MIT Medical has administered almost 2,000 doses of H1N1 vaccine during two clinics this month — and more are in the works.
Many MIT Medical staff worked on the Veterans Day holiday at a
pediatric vaccination clinic in the Building E25 atrium. A total of 847
MIT Medical patients age six months to 17 years got an H1N1 shot. Staff
were prepared for an onslaught of anxious parents and their children,
but the six-hour session went off without a hitch.
“People were shocked that there was no wait,” said Pediatrics
administrative coordinator Phyllis Winn. “There were times we were
sitting waiting for people.”
A few parents even emailed MIT Medical in gratitude. “I was blown
away by how well-organized the clinic was, and how quickly the line
moved,” wrote Amy Banzaert, a graduate student in mechanical
engineering and mother of a two-year-old son. “It was great to get
access to this vaccine when it’s been in such short supply until now.”
“As a parent, I’m greatly relieved to have had my kids receive the
H1N1 vaccine so they can be spared the misery of any illness,” wrote
Patti Landry, an optometrist at MIT Medical who was not involved in
planning or running the flu clinic. “Clearly, you all had everything so
well organized at the flu clinic. Thanks to everyone involved and
especially to those who gave up a day off to help the community.”
At a Nov. 17 student clinic at MacGregor House, 1,058 students
got H1N1 vaccinations. Ten stations were set up to vaccinate any
undergraduate who stopped in, but by early afternoon, there was a light
enough patient load that two MIT Medical staff members went to the
Stratton Student Center to drum up more business.
“It really made a difference when we went over there with our signs
and asked students if they wanted a shot,” Winn said. “When we got back
to MacGregor, there was more of a line.” Eventually the clinic was
opened to graduate students late in the day (since the extra doses of
vaccine had a limited shelf life).
Key organizers for MIT Medical were senior operations manager
Deborah Friscino and director of nursing and student health Kris
Ruzycki, A.N.P.-B.C. MIT’s Emergency Operations Center recruited help
from areas including Facilities, the Housing Office, the Environmental
Health and Safety Office, and Mail Services to register students,
direct patient traffic and hand out information. All together the
operation involved about 40 people, including 12 clinicians and five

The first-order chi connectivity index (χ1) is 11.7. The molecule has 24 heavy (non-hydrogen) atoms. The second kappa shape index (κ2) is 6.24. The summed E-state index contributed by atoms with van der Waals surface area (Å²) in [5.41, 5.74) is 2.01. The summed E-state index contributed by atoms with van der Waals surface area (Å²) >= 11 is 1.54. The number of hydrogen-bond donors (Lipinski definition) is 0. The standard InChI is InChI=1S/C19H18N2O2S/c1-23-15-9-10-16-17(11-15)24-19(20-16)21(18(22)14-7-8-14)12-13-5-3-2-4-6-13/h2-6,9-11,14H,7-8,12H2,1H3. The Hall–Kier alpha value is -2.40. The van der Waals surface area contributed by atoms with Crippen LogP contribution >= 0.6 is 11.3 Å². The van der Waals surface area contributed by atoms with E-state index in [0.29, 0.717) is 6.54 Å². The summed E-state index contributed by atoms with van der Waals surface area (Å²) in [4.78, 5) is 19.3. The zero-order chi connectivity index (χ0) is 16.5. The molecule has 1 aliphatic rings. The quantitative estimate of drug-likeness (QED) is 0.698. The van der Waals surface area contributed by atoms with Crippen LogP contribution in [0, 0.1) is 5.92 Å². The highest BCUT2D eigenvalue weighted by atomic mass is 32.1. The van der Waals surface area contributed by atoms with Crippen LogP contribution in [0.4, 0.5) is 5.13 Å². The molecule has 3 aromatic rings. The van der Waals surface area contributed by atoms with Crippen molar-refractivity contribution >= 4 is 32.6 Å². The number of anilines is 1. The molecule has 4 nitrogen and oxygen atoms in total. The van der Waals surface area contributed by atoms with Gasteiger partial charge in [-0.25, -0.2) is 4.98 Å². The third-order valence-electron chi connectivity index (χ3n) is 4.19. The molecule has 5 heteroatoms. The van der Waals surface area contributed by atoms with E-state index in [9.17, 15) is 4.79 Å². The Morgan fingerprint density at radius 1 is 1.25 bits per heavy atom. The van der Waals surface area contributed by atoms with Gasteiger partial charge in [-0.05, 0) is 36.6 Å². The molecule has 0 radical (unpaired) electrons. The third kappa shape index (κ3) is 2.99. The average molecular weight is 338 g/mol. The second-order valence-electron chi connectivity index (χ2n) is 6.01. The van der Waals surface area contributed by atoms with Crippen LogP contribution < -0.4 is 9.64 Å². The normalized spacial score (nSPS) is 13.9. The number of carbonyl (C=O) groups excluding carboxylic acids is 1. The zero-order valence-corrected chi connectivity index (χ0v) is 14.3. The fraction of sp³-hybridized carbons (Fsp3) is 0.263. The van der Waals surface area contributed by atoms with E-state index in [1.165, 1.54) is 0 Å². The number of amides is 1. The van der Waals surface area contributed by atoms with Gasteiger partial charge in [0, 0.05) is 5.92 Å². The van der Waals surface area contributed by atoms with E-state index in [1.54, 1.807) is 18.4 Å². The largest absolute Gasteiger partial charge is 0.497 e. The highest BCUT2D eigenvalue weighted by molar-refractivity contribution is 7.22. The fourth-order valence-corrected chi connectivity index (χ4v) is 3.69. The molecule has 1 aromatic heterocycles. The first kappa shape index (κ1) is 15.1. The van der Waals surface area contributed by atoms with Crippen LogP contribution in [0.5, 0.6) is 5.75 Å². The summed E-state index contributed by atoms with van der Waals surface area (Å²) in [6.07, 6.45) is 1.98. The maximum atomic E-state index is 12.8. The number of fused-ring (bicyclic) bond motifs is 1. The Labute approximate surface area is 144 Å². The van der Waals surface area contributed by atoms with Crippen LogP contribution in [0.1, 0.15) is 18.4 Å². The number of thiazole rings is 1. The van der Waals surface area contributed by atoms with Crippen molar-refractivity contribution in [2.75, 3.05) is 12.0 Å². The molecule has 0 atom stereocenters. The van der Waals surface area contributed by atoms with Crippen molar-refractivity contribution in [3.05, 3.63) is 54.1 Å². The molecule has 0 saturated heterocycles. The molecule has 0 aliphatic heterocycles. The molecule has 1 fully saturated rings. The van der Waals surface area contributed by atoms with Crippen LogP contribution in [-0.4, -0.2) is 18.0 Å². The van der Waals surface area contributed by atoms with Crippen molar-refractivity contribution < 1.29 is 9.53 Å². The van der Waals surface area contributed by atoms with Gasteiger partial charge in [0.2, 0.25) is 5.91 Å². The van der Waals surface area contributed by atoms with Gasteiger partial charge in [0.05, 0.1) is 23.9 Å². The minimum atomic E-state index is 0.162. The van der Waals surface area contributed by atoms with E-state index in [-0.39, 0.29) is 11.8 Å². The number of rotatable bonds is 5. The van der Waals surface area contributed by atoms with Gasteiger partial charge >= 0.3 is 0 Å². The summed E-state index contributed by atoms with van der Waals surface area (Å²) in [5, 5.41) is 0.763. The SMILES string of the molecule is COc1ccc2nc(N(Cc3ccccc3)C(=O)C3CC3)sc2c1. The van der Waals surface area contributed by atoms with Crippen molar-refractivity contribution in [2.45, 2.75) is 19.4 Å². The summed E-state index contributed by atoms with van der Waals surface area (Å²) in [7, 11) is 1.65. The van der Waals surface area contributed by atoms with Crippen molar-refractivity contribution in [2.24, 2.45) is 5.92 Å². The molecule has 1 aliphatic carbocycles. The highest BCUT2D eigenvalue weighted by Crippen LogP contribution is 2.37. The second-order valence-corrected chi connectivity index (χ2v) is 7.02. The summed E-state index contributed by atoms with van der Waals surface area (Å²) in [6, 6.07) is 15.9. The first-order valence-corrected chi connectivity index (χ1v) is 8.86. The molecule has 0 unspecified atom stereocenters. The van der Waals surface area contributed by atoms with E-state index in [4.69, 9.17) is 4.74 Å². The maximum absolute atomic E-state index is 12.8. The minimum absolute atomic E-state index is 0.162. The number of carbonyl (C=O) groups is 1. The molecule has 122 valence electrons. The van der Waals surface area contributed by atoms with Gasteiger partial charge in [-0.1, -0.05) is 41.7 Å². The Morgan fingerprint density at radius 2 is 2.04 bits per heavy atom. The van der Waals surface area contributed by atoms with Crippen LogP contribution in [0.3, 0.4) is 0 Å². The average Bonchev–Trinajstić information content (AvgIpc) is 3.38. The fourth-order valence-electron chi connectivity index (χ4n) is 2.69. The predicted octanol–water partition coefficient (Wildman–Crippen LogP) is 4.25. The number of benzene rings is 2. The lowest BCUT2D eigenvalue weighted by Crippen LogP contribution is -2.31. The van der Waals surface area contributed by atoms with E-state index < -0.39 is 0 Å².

administrative staff from MIT Medical, plus several nursing students
and their instructor from Massachusetts General Hospital.
The two events were the first of several clinics that are intended
to reach everyone in the MIT community who wants to be vaccinated
against H1N1. Because the arrival times and quantities of vaccine
shipments are very unpredictable, MIT Medical has had to plan clinics
with just a few days’ notice. Vaccine, which is paid for by the federal
government, has been arriving at the rate of about 500 to 1,000 doses a
week, according to associate medical director David Diamond, M.D.
MIT Medical is required to vaccinate patients in order of priority
group following a protocol set by the federal Centers for Disease
Control, so staff are taking appointments for some patients and asking
others to keep checking back as more vaccine arrives. The MIT Flu
Central web site at http://web.mit.edu/fluinfo is updated frequently with information on vaccine distribution.
The next H1N1 clinic will be by appointment only on Wednesday, Dec. 2, for MIT patients older than 6 months and under 17 years of age, and MIT students under age 24. For pediatrics patients under age 10 who need a second
dose of vaccine, there will be an appointment-only clinic on Dec.
15. Call 617-253-4865 for appointments.
MIT Medical has also administered about 6,000 seasonal flu
vaccinations since October. The department had hoped to receive a total
of 8,900 doses, but after early supplies were exhausted, manufacturers
switched priorities to making H1N1 vaccine. It’s unclear how much more
seasonal flu vaccine will be delivered, but patients of MIT Medical may
put their names on a waiting list by calling 617-253-4865.
MIT Medical has seen about 480 patients with influenza-like illness
in the past 10 weeks, Diamond said. While clinicians assume the vast
majority of those cases are due to H1N1 infection, they have not been
testing most patients since the actual diagnosis doesn’t affect how the
illness is treated.